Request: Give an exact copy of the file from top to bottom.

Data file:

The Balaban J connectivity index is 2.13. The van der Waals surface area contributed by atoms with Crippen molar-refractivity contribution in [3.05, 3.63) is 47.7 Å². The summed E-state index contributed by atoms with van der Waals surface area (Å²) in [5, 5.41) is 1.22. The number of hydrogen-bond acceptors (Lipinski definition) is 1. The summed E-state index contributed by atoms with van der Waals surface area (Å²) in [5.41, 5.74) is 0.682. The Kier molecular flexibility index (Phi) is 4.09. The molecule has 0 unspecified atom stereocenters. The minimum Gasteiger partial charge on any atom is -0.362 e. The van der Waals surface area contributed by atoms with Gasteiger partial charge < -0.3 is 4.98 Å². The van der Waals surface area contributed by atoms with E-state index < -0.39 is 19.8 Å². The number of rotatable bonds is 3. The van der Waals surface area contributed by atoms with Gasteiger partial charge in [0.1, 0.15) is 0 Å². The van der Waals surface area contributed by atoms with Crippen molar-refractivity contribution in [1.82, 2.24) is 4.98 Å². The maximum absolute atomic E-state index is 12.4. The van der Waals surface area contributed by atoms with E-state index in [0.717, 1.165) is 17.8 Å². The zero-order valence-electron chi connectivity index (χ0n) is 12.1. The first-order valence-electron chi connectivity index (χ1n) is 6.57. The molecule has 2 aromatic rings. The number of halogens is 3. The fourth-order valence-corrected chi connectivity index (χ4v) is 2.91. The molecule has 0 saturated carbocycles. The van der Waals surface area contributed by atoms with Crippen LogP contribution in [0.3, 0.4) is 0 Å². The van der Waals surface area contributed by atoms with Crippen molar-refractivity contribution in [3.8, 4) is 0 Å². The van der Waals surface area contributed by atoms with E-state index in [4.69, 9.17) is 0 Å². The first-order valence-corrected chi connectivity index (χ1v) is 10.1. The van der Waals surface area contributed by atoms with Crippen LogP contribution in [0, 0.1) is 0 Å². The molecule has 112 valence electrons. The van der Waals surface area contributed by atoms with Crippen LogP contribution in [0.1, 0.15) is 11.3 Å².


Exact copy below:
The Balaban J connectivity index is 2.13. The van der Waals surface area contributed by atoms with Crippen molar-refractivity contribution in [3.05, 3.63) is 47.7 Å². The summed E-state index contributed by atoms with van der Waals surface area (Å²) in [5, 5.41) is 1.22. The number of hydrogen-bond acceptors (Lipinski definition) is 1. The summed E-state index contributed by atoms with van der Waals surface area (Å²) in [5.41, 5.74) is 0.682. The Kier molecular flexibility index (Phi) is 4.09. The molecule has 0 unspecified atom stereocenters. The minimum Gasteiger partial charge on any atom is -0.362 e. The van der Waals surface area contributed by atoms with Gasteiger partial charge < -0.3 is 4.98 Å². The van der Waals surface area contributed by atoms with E-state index < -0.39 is 19.8 Å². The number of rotatable bonds is 3. The van der Waals surface area contributed by atoms with Gasteiger partial charge in [0.1, 0.15) is 0 Å². The van der Waals surface area contributed by atoms with Crippen molar-refractivity contribution in [1.82, 2.24) is 4.98 Å². The maximum absolute atomic E-state index is 12.4. The van der Waals surface area contributed by atoms with E-state index in [0.717, 1.165) is 17.8 Å². The zero-order valence-electron chi connectivity index (χ0n) is 12.1. The first-order valence-electron chi connectivity index (χ1n) is 6.57. The molecule has 2 aromatic rings. The number of halogens is 3. The fourth-order valence-corrected chi connectivity index (χ4v) is 2.91. The molecule has 0 saturated carbocycles. The van der Waals surface area contributed by atoms with Crippen LogP contribution in [0.3, 0.4) is 0 Å². The van der Waals surface area contributed by atoms with Crippen molar-refractivity contribution in [3.8, 4) is 0 Å². The van der Waals surface area contributed by atoms with E-state index in [4.69, 9.17) is 0 Å². The first-order valence-corrected chi connectivity index (χ1v) is 10.1. The van der Waals surface area contributed by atoms with Crippen LogP contribution in [0, 0.1) is 0 Å². The molecule has 112 valence electrons. The van der Waals surface area contributed by atoms with Crippen LogP contribution in [0.1, 0.15) is 11.3 Å².